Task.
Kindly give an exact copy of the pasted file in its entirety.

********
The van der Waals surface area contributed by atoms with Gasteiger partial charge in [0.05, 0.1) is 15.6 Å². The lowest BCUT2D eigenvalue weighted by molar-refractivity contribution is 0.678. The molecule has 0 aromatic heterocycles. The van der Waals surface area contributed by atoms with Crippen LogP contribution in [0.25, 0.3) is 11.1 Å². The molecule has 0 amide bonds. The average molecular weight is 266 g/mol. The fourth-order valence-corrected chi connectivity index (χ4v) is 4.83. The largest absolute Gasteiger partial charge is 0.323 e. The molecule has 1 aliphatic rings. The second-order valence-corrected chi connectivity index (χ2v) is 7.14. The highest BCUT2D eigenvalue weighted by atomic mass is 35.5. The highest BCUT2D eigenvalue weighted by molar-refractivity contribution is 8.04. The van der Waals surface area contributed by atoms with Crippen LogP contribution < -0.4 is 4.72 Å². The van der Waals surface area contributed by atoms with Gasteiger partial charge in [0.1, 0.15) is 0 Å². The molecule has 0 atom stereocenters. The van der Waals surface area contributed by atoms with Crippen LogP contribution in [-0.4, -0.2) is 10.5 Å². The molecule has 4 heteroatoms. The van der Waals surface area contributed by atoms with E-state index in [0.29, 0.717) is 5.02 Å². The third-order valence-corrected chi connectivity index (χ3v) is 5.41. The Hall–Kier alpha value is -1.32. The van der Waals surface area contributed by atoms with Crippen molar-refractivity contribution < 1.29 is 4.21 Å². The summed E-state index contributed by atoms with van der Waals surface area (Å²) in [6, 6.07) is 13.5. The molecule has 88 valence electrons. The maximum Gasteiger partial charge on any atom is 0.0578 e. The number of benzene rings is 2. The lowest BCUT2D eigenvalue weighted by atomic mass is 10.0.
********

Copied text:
The van der Waals surface area contributed by atoms with Gasteiger partial charge in [0.05, 0.1) is 15.6 Å². The lowest BCUT2D eigenvalue weighted by molar-refractivity contribution is 0.678. The molecule has 0 aromatic heterocycles. The van der Waals surface area contributed by atoms with Crippen LogP contribution in [0.25, 0.3) is 11.1 Å². The molecule has 0 amide bonds. The average molecular weight is 266 g/mol. The fourth-order valence-corrected chi connectivity index (χ4v) is 4.83. The largest absolute Gasteiger partial charge is 0.323 e. The molecule has 1 aliphatic rings. The second-order valence-corrected chi connectivity index (χ2v) is 7.14. The highest BCUT2D eigenvalue weighted by atomic mass is 35.5. The highest BCUT2D eigenvalue weighted by molar-refractivity contribution is 8.04. The van der Waals surface area contributed by atoms with Crippen LogP contribution < -0.4 is 4.72 Å². The van der Waals surface area contributed by atoms with Gasteiger partial charge in [0.1, 0.15) is 0 Å². The molecule has 0 atom stereocenters. The van der Waals surface area contributed by atoms with Crippen LogP contribution in [-0.4, -0.2) is 10.5 Å². The molecule has 4 heteroatoms. The van der Waals surface area contributed by atoms with E-state index in [0.29, 0.717) is 5.02 Å². The third-order valence-corrected chi connectivity index (χ3v) is 5.41. The Hall–Kier alpha value is -1.32. The van der Waals surface area contributed by atoms with Crippen molar-refractivity contribution < 1.29 is 4.21 Å². The summed E-state index contributed by atoms with van der Waals surface area (Å²) in [6, 6.07) is 13.5. The molecule has 88 valence electrons. The maximum Gasteiger partial charge on any atom is 0.0578 e. The number of benzene rings is 2. The lowest BCUT2D eigenvalue weighted by atomic mass is 10.0.